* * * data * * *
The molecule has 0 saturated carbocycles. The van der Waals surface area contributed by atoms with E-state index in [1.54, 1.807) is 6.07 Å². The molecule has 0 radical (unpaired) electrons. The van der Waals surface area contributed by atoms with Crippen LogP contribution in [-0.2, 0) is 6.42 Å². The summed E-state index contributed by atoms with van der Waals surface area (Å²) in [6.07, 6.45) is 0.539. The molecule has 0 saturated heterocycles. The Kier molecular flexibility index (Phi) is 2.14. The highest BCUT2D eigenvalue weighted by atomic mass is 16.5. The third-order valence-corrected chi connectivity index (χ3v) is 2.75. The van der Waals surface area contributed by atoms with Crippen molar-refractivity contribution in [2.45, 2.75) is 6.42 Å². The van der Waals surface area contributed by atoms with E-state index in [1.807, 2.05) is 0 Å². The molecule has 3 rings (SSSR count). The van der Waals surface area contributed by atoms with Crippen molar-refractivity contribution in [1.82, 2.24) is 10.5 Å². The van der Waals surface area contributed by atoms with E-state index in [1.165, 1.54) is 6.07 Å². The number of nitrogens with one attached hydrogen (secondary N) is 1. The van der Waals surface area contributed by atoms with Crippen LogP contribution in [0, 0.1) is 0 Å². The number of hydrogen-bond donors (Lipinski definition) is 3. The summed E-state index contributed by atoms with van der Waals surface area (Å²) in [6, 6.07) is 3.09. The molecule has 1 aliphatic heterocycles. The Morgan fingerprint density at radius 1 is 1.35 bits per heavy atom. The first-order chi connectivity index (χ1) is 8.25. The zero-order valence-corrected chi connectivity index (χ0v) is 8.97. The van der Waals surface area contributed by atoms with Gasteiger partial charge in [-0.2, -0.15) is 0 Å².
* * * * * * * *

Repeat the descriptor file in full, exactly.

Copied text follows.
The molecule has 0 saturated carbocycles. The van der Waals surface area contributed by atoms with E-state index in [1.54, 1.807) is 6.07 Å². The molecule has 0 radical (unpaired) electrons. The van der Waals surface area contributed by atoms with Crippen LogP contribution in [-0.2, 0) is 6.42 Å². The summed E-state index contributed by atoms with van der Waals surface area (Å²) in [6.07, 6.45) is 0.539. The molecule has 0 saturated heterocycles. The Kier molecular flexibility index (Phi) is 2.14. The highest BCUT2D eigenvalue weighted by atomic mass is 16.5. The third-order valence-corrected chi connectivity index (χ3v) is 2.75. The van der Waals surface area contributed by atoms with Crippen molar-refractivity contribution in [2.45, 2.75) is 6.42 Å². The van der Waals surface area contributed by atoms with E-state index in [1.807, 2.05) is 0 Å². The molecule has 3 rings (SSSR count). The van der Waals surface area contributed by atoms with Crippen molar-refractivity contribution in [1.82, 2.24) is 10.5 Å². The van der Waals surface area contributed by atoms with E-state index in [1.165, 1.54) is 6.07 Å². The number of nitrogens with one attached hydrogen (secondary N) is 1. The van der Waals surface area contributed by atoms with Crippen LogP contribution in [0, 0.1) is 0 Å². The number of hydrogen-bond donors (Lipinski definition) is 3. The summed E-state index contributed by atoms with van der Waals surface area (Å²) in [6, 6.07) is 3.09. The molecule has 1 aliphatic heterocycles. The Morgan fingerprint density at radius 1 is 1.35 bits per heavy atom. The first-order chi connectivity index (χ1) is 8.25. The zero-order valence-corrected chi connectivity index (χ0v) is 8.97. The van der Waals surface area contributed by atoms with Gasteiger partial charge in [-0.2, -0.15) is 0 Å².